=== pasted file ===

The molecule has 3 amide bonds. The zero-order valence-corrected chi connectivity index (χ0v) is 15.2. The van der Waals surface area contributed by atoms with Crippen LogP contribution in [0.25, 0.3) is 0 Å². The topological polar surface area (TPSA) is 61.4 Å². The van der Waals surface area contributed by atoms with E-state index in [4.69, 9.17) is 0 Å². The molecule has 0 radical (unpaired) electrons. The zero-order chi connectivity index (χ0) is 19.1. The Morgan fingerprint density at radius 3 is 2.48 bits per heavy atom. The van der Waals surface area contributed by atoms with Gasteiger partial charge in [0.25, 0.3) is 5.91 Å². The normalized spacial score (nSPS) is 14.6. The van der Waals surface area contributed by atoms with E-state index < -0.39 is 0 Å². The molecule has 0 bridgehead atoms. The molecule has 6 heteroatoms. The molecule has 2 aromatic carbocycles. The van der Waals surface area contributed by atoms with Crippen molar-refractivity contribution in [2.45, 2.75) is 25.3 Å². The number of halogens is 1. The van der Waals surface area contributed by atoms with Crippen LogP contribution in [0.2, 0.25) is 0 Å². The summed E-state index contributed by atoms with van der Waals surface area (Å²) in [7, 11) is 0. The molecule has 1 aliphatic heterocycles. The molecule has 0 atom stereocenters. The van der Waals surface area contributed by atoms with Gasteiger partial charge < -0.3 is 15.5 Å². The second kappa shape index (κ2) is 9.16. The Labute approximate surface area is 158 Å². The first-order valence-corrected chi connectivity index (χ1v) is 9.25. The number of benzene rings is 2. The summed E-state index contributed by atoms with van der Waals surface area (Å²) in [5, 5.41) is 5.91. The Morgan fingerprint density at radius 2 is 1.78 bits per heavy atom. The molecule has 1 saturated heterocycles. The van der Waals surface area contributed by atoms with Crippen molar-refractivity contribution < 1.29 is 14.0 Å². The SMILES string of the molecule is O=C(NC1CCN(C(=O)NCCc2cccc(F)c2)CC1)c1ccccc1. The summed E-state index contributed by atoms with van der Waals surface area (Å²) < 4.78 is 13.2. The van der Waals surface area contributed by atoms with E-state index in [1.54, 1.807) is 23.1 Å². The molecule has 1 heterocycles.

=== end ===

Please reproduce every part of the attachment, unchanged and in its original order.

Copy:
The molecule has 3 amide bonds. The zero-order valence-corrected chi connectivity index (χ0v) is 15.2. The van der Waals surface area contributed by atoms with Crippen LogP contribution in [0.25, 0.3) is 0 Å². The topological polar surface area (TPSA) is 61.4 Å². The van der Waals surface area contributed by atoms with E-state index in [4.69, 9.17) is 0 Å². The molecule has 0 radical (unpaired) electrons. The zero-order chi connectivity index (χ0) is 19.1. The Morgan fingerprint density at radius 3 is 2.48 bits per heavy atom. The van der Waals surface area contributed by atoms with Gasteiger partial charge in [0.25, 0.3) is 5.91 Å². The normalized spacial score (nSPS) is 14.6. The van der Waals surface area contributed by atoms with E-state index < -0.39 is 0 Å². The molecule has 0 bridgehead atoms. The molecule has 6 heteroatoms. The molecule has 2 aromatic carbocycles. The van der Waals surface area contributed by atoms with Crippen molar-refractivity contribution in [2.45, 2.75) is 25.3 Å². The number of halogens is 1. The van der Waals surface area contributed by atoms with Crippen LogP contribution in [0.2, 0.25) is 0 Å². The summed E-state index contributed by atoms with van der Waals surface area (Å²) in [7, 11) is 0. The molecule has 1 aliphatic heterocycles. The molecule has 0 atom stereocenters. The van der Waals surface area contributed by atoms with Gasteiger partial charge < -0.3 is 15.5 Å². The second kappa shape index (κ2) is 9.16. The Labute approximate surface area is 158 Å². The first-order valence-corrected chi connectivity index (χ1v) is 9.25. The number of benzene rings is 2. The summed E-state index contributed by atoms with van der Waals surface area (Å²) in [5, 5.41) is 5.91. The Morgan fingerprint density at radius 2 is 1.78 bits per heavy atom. The molecule has 1 saturated heterocycles. The van der Waals surface area contributed by atoms with Crippen molar-refractivity contribution < 1.29 is 14.0 Å². The SMILES string of the molecule is O=C(NC1CCN(C(=O)NCCc2cccc(F)c2)CC1)c1ccccc1. The summed E-state index contributed by atoms with van der Waals surface area (Å²) < 4.78 is 13.2. The van der Waals surface area contributed by atoms with E-state index in [1.54, 1.807) is 23.1 Å². The molecule has 1 heterocycles.